Don’t be cocky, Democrats. The Republican Convention is very effective TV. Expect this race to tighten.
If this sounds laughable to you, remember that a similar attitude prevented Democrats from taking Trump seriously in 2016.
Progressives keep telling me this convention “infomercial” is propaganda so blatant that everyone can see through the lies. The notion that Team Trump might finally be getting their shit together isn’t seriously considered. These progressives are guilty of projection—of thinking that everyone sees the world the same way they do, and sees through Trump’s shtick. They hate Trump so much they can’t believe that everyone doesn’t agree, or that there’s anything more to Trump than shtick.
This is smug and condescending—which is the stereotype about progressives for a reason. If you really want to defeat Trump, you shouldn’t allow your personal hatred or overweening pride to blind you to what’s going on at this convention. The very symbol of Democrats’ ability to misread—or distort—a symbolic moment, the Covington Kid himself, gave an effective speech, before donning his red “MAGA” cap. Progressives, if you’ll listen, I can be your interpreter—your Trump whisperer.
Yes, Trump is a personally sick guy, and generally a bad and destructive president. But the Mark Burnett-ish, Apprentice-like staging has worked to present him as a good and decent president. That’s probably enough for some people who haven’t been paying close attention, like you have, and probably don’t have the same intense hatred of the man. Indeed, some of these folks have been looking for an excuse to vote for Trump. And they finally got it.
Say you’re a suburban soccer mom who voted for Mitt Romney, went to an evangelical church, but simply cannot condone Trump’s behavior and rhetoric these last four years. You have now been given permission—consider the on-air naturalization ceremony or, about an hour before that, the on-air pardon for the African-American bank robber who turned his life around—to believe that Trump isn’t such a bad guy after all. And that’s not to mention a series of effective speeches by the likes of Melania and Tiffany Trump that were “so presidential you won’t believe it” on Trump’s behalf in a way that he rarely is himself. People looking for an excuse to vote for Trump got several.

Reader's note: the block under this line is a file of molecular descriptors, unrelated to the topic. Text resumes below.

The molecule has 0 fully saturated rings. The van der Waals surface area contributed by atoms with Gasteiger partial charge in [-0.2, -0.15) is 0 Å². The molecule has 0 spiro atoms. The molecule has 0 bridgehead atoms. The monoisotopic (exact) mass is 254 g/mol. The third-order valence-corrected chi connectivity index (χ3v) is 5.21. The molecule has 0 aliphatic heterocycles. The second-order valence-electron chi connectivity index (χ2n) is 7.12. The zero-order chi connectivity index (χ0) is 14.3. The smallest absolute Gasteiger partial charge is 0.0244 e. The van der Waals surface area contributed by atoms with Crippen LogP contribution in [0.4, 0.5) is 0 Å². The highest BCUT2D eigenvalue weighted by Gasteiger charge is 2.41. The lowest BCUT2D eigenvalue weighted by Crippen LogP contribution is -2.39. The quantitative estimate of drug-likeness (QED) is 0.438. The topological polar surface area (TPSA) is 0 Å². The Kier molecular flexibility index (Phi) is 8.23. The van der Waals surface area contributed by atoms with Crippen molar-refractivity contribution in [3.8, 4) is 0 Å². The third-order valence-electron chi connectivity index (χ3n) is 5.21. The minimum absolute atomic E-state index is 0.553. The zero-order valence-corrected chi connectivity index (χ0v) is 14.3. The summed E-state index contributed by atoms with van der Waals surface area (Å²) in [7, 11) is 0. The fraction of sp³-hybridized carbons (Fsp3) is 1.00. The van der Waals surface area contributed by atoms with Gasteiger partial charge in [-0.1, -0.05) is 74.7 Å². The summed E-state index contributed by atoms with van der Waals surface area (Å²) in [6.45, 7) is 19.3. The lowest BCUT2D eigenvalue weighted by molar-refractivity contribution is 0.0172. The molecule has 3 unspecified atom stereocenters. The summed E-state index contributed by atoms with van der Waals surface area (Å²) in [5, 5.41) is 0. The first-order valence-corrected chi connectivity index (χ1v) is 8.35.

Now, maybe you think these voters don’t matter—that Joe Biden’s lead is so big you don’t have to pander to these people who, after all, were always going to cave and vote Trump, anyway. Think again. If Donald Trump wins this election, he will almost surely do it while losing the popular vote. He won the presidency four years ago, after a convention that progressives mocked as it went on and prematurely declared him politically finished by the time it ended, because of just 77,000 votes in three states.
So how are Republicans using this convention to persuade voters? Half of the battle is finding the right enemy. In this case, that requires replacing Joe Biden with an axis of evil: the left, radical protesters, and the media. Monday night was a master class in how to do that. The other half is assuring them that Trump has done some good things, and that you can be a good and decent (and non-racist person) and still vote for him.
The talk coming into the convention was that it was going to be all Trump all the time, which suggested this would just be about rallying the MAGA crowd. Actually, though, as my friend Jamie Weinstein put it, “This is not the Tucker Carlson-Ann Coulter convention.” For a while on Tuesday night, when the topic was business-killing regulations and abortion, it almost felt like the 2012 Republican Party was back.
Please realize that I am not suggesting that Trump is about to “pivot” or that he “became president” this week. I suffer no illusions that Trump will (or could) become a better person or president. Likewise, I do not believe he has the discipline to run a campaign for the next 68 days that replicates the persuasive message this convention (so far) has provided.
What I am suggesting is that this convention has been stunningly effective.
Because Trump is trailing and because (until this week) he had almost gone out of his way to alienate suburban voters, he probably has more room for growth than Joe Biden (who has potentially maximized his reach).
And perhaps because Trump had to give up his giant rallies, because of how the coronavirus has spread on his watch, he had to let the producers and the media pros run this show, instead of just trusting his own instincts as a performer. And, perhaps perversely, he may be benefiting politically from his own mess.
Historically, the conventions and the debates are the big moments where candidates garner the kind of attention that can provide a bump. If these theories hold true, then this race will tighten. It’ll still be an uphill battle for Trump to win re-election, but he’ll be back in the game.
The big question is simply how many people are watching. COVID-19 means this is a weird convention. It lacks the energy and excitement of a normal one. So that’s the huge asterisk. But from the perspective of scripting and messaging, Trump’s team is doing everything right.
Call it propaganda if you want. Just don’t forget, propaganda works.